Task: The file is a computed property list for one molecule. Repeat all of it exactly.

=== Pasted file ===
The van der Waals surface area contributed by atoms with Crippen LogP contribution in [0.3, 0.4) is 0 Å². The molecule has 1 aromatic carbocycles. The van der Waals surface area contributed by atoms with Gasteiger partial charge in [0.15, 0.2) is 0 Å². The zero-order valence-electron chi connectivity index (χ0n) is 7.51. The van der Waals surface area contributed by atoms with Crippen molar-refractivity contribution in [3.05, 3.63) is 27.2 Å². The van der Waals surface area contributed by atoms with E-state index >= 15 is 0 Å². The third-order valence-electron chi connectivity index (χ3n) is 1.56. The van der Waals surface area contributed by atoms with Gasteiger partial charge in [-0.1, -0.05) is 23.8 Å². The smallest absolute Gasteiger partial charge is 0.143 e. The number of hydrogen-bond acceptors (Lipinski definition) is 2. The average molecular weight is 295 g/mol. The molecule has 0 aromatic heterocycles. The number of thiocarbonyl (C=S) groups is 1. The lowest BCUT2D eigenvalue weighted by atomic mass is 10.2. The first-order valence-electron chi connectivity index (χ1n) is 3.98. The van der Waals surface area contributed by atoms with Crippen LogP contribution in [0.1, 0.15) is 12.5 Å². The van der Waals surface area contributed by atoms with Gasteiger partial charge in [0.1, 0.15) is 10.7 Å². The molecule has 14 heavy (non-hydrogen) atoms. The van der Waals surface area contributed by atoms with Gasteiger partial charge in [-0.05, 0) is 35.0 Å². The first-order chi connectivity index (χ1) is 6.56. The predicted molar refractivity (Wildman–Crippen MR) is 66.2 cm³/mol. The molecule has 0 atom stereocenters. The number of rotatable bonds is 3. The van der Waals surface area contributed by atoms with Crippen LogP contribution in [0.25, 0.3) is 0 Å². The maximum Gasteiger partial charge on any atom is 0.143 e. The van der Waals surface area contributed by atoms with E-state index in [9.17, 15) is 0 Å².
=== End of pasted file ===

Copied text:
The van der Waals surface area contributed by atoms with Crippen LogP contribution in [0.3, 0.4) is 0 Å². The molecule has 1 aromatic carbocycles. The van der Waals surface area contributed by atoms with Gasteiger partial charge in [0.15, 0.2) is 0 Å². The zero-order valence-electron chi connectivity index (χ0n) is 7.51. The van der Waals surface area contributed by atoms with Crippen molar-refractivity contribution in [3.05, 3.63) is 27.2 Å². The van der Waals surface area contributed by atoms with E-state index >= 15 is 0 Å². The third-order valence-electron chi connectivity index (χ3n) is 1.56. The van der Waals surface area contributed by atoms with Gasteiger partial charge in [-0.1, -0.05) is 23.8 Å². The smallest absolute Gasteiger partial charge is 0.143 e. The number of hydrogen-bond acceptors (Lipinski definition) is 2. The average molecular weight is 295 g/mol. The molecule has 0 aromatic heterocycles. The number of thiocarbonyl (C=S) groups is 1. The lowest BCUT2D eigenvalue weighted by atomic mass is 10.2. The first-order valence-electron chi connectivity index (χ1n) is 3.98. The van der Waals surface area contributed by atoms with Crippen LogP contribution in [0.1, 0.15) is 12.5 Å². The van der Waals surface area contributed by atoms with Gasteiger partial charge in [0.1, 0.15) is 10.7 Å². The molecule has 14 heavy (non-hydrogen) atoms. The van der Waals surface area contributed by atoms with Gasteiger partial charge in [-0.05, 0) is 35.0 Å². The first-order chi connectivity index (χ1) is 6.56. The predicted molar refractivity (Wildman–Crippen MR) is 66.2 cm³/mol. The molecule has 0 atom stereocenters. The number of rotatable bonds is 3. The van der Waals surface area contributed by atoms with Crippen LogP contribution in [0.25, 0.3) is 0 Å². The maximum Gasteiger partial charge on any atom is 0.143 e. The van der Waals surface area contributed by atoms with E-state index in [9.17, 15) is 0 Å².